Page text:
The six-week Dartmouth program involves intensive business and entrepreneurship training, instruction and practical work in design thinking led by Associate Professor of Engineering Peter Robbie, and workshops on building a business plan and pitching it to investors led by entrepreneur Rich Nadworny ’82 in collaboration with Professor Lorie Loeb, executive director of Dartmouth’s DALI Lab. The fellows also go on site visits to innovative area businesses, including King Arthur Flour, Timberland, and Ben & Jerry’s Ice Cream, and participate in many cultural, service, and teambuilding events.Members of the Tabu Flo dance company perform during a cultural connection at ONE Wheelock before a South House community dinner at House Professor Kathryn Lively’s home. (Photo by Lars Blackmore)
The business and entrepreneurship curriculum developed here has been so successful that Dartmouth was invited to implement it at the YALI East Africa Regional Leadership Center in Nairobi, Kenya. Nadworny and Dickey Center Program Officer Amy Newcomb, academic director for the Dartmouth program, have traveled to Nairobi to train the center’s staff on the curriculum and Dartmouth has hosted African YALI staff in Hanover for training. Newcomb has also visited the YALI Regional Leadership Center in South Africa.
Benjamin says the State Department’s YALI program not only supports economic development throughout sub-Saharan Africa, it forges bonds with the future leaders of many African nations.
“YALI is a powerful demonstration of the value of soft power and the advantages that we—at the College and in the nation more broadly—gain by bringing the next generation of change-makers here. Anyone who spent a half hour with the YALI fellows would see that,” Benjamin says.
Over the years, the bonds formed between the Mandela Washington Fellows and Dartmouth have remained strong. Abdul Kinyenya of Uganda, a 2016 fellow and director of the urban dance company Tabu Flo, returned to Dartmouth this summer for a tour organized by recent Dartmouth graduate Skye Herrick ’17, curriculum program assistant for YALI. Herrick, who met Kinyenya as a program assistant for YALI in 2016, arranged a schedule of events including class visits, house community events, dance workshops with the student dance group Street Soul, and a performance in Boston. The group also held a session with the Summer Enrichment at Dartmouth (SEAD) program, which brings high school students from underprivileged backgrounds to Dartmouth. At all these events, Kinyenya spoke about Batalo East, a nonprofit he founded to support Ugandan youth through traditional-urban dance education, theatre, and social entrepreneurship.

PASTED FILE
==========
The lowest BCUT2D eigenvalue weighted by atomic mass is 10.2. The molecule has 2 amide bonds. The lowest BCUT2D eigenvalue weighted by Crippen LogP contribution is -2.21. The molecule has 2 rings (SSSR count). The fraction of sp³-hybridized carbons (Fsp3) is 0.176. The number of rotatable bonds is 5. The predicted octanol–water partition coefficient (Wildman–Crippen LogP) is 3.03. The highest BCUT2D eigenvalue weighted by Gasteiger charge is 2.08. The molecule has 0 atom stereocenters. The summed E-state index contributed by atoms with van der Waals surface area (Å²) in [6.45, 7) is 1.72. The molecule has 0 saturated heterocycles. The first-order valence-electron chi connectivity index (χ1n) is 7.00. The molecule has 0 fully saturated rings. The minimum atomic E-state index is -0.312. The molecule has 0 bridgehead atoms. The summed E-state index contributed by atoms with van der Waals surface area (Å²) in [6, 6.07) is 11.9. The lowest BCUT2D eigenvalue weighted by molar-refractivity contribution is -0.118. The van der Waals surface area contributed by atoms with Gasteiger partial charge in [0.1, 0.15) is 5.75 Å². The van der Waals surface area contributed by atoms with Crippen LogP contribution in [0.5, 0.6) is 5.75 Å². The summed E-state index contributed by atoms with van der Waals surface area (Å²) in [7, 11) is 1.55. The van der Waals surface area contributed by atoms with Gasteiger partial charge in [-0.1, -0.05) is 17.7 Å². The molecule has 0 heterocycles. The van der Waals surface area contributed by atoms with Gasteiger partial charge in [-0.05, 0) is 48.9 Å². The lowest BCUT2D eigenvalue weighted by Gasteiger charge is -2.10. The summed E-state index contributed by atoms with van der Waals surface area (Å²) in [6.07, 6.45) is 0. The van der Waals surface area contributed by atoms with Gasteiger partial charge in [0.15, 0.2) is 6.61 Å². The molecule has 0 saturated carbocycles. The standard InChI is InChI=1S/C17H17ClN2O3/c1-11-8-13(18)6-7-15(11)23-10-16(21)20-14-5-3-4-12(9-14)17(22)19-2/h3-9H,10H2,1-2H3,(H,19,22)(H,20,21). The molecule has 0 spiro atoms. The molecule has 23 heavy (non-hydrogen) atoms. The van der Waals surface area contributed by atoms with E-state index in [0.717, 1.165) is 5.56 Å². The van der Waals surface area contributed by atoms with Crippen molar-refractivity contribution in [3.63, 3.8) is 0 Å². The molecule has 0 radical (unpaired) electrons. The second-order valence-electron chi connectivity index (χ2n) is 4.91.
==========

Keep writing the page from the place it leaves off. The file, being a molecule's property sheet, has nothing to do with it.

“I’m an alumnus of YALI 2016, and at the same time, I’m an alumnus of Dartmouth. I think Dartmouth is a special school. I know a lot of people who went to different universities through YALI, but I think those of us who come here are quite lucky in many different ways,” Kinyenya says. “The natural setting and the environment here is beautiful, and all the connections we have made with fellow Africans and with Dartmouth people are real. The environment here is very supportive.”
YALI is not a training program for African leaders to be schooled in American ideas, he says. “It’s not just coming to an American university and being told what to do. You come here and you have other young Africans who are really exceptional, who are influencers, coming together in one place and just talking about very important things, but with a global perspective. We are bringing our talent and ideas and strategies to Dartmouth to share. That’s really what YALI is.”
There are many opportunities through the Dickey Center to engage with the Mandela Washington Fellows during the annual July YALI program, and through a number of grants and programs that connect Dartmouth students with past fellows for internships and special projects in Africa.